That opportunity space disappeared with the dot-com bust and the subsequent consolidation of survivors. On top of that trend, going public became a rare event as liquidity in the private markets became possible for the first time. Now there is so much less red tape and so much more liquidity that exciting new companies are finding private market ways to support growth and still monetize their investment:
“Back in November 1997, there were more than 2,500 small stocks and nearly 4,000 “microcap” stocks, according to the Center for Research in Security Prices. At the end of 2016, fewer than 1,200 small and just under 1,900 microcap stocks were left.
Most of those companies melted away between 2000 and 2012, but the numbers show no signs of recovering.
Several factors explain the shrinking number of stocks, analysts say, including the regulatory red tape that discourages smaller companies from going and staying public; the flood of venture-capital funding that enables young companies to stay private longer; and the rise of private-equity funds, whose buyouts take shares off the public market.”
Rise Of Private Equity
It is not surprising that the rise of the private equity asset class corresponds almost perfectly with the decline of the micro cap public asset class. The private equity model allowed many management teams to monetize their private investment and still have control of the company they founded. Many management teams also have serial reinvestment and exit cycles side by side with equity sponsors for whom they are owner-managers- two or three bites of the apple. The private equity model became a better petri dish for growth companies than public markets over-regulated by Sarbanes Oxley and Dodd Frank.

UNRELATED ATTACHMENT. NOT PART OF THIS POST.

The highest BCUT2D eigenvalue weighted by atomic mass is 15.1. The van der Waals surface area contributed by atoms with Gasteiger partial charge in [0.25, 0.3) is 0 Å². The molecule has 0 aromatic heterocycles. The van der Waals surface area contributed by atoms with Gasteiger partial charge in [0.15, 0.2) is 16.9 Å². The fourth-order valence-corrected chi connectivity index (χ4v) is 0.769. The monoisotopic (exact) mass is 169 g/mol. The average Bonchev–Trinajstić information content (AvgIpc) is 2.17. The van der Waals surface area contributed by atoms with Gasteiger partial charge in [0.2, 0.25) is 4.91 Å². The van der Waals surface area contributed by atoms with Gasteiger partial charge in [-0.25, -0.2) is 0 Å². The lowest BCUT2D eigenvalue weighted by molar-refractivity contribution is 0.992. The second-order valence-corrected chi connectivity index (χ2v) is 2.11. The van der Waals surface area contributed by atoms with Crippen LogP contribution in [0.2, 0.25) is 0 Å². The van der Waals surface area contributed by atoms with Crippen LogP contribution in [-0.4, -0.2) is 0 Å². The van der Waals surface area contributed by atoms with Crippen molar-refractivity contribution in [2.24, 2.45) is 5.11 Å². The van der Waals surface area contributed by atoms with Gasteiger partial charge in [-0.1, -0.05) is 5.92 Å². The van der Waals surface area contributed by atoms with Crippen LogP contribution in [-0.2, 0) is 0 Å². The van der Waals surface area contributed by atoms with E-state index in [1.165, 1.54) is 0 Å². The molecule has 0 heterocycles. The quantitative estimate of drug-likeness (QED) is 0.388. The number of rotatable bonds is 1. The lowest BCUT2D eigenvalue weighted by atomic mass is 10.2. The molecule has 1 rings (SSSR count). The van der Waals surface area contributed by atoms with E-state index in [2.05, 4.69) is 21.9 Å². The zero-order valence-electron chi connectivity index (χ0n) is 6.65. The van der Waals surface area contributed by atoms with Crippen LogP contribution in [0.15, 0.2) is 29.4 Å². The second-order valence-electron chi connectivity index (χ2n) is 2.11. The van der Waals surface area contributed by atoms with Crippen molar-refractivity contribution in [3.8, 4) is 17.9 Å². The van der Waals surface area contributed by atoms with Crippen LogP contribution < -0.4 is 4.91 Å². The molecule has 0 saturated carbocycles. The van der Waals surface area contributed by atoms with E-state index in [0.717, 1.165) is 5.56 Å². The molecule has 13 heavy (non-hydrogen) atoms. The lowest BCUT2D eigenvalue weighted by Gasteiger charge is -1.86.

Stress Testing Index Funds
It is interesting that the debate today is centered on whether active managers can outperform passive products like ETFs. Everyone is looking at the costs of active management rather than asking about the risks inherent in a collective product like an ETF. We simply don’t know how a product which trades directly but depends on unaffiliated third parties to stabilize its portfolio price will perform in a market meltdown. In a recent interview of retired value investor Bob Rodriguez by Robert Huebscher writing for Advisors Perspectives on June 27, 2017; I was shocked to learn how concentrated the passive products really are, and, in the opinion of a really smart retired guy, may be much riskier than they seem: